>>Falcon 9 FT Launch Vehicle

Dragon will make its transition to internal power before the Falcon 9 begins a fast-paced sequence in the last seven countdown minutes to chill down its nine Merlin 1D main engines, exercise the engine valves and steering actuators, switch to battery power and complete a last set of pre-programmed checks.

Photo: NASA Kennedy (Dragon SpX-10)

A final GO from the Launch Director and Eastern Range comes in the last three minutes of the count and Falcon 9 takes over control at the one-minute mark, overseeing the pressurization of tanks.

Falcon 9 will come to life at T-3 seconds when the characteristic green flame of the rocket’s igniter mixture will emerge from the engines to initiate the combustion process. Soaring to a total thrust of nearly 700 metric ton-force, Falcon 9 will take flight when hold-downs release the rocket after a brief check of engine performance. The nine Merlin 1D engines will gimbal to hold the rocket in a vertical posture to clear the 106-meter launch tower left behind by the Shuttle program before pitching and rolling onto the north-easterly launch trajectory to drop Dragon off in the Station’s orbital plane.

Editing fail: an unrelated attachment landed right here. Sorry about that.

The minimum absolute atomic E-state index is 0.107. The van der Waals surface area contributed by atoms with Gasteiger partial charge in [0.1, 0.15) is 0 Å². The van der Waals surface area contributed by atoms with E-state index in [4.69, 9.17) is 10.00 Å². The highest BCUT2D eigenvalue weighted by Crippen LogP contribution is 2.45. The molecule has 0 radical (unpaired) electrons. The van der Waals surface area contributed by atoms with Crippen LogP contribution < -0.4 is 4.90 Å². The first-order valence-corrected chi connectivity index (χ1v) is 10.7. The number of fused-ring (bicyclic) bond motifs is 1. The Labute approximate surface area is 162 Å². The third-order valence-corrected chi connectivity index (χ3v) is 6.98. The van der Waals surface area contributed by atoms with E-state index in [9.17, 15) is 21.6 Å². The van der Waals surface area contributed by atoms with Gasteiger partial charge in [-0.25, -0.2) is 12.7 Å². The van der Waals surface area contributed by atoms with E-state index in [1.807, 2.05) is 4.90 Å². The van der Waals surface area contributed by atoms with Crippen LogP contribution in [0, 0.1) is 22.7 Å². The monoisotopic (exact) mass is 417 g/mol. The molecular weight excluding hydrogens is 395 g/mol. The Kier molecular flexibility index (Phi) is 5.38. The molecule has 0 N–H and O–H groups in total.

Powering away from the Cape, Falcon 9 will push through the sound barrier just after T+1-minute followed seconds later by Maximum Dynamic Pressure for which the rocket will momentarily throttle back its engines.

The first stage will fire for two minutes and 22 seconds, tasked with accelerating the stack to a speed of over 1.6 Kilometers per second when handing off to the second stage. Pneumatic pushers are in charge of stage separation three seconds after MECO and the first stage will immediately fire up its cold gas thrusters to initiate the turn to an engines-first orientation for the boost-back maneuver.

>>Launch Profile

Launch Corridor Closure Areas – Image: Spaceflight101/Google Earth

While the first stage goes through the motions to reverse course, the MVac-powered second stage will soar to life two minutes and 32 seconds into the flight to head on toward orbit with a thrust of 95,000 Kilogram-force. Dragon will jettison its protective nose cap a little over three minutes into the mission when crossing 115 Kilometers in altitude where aerodynamic forces can no longer harm the Common Berthing Mechanism at the top end of the capsule.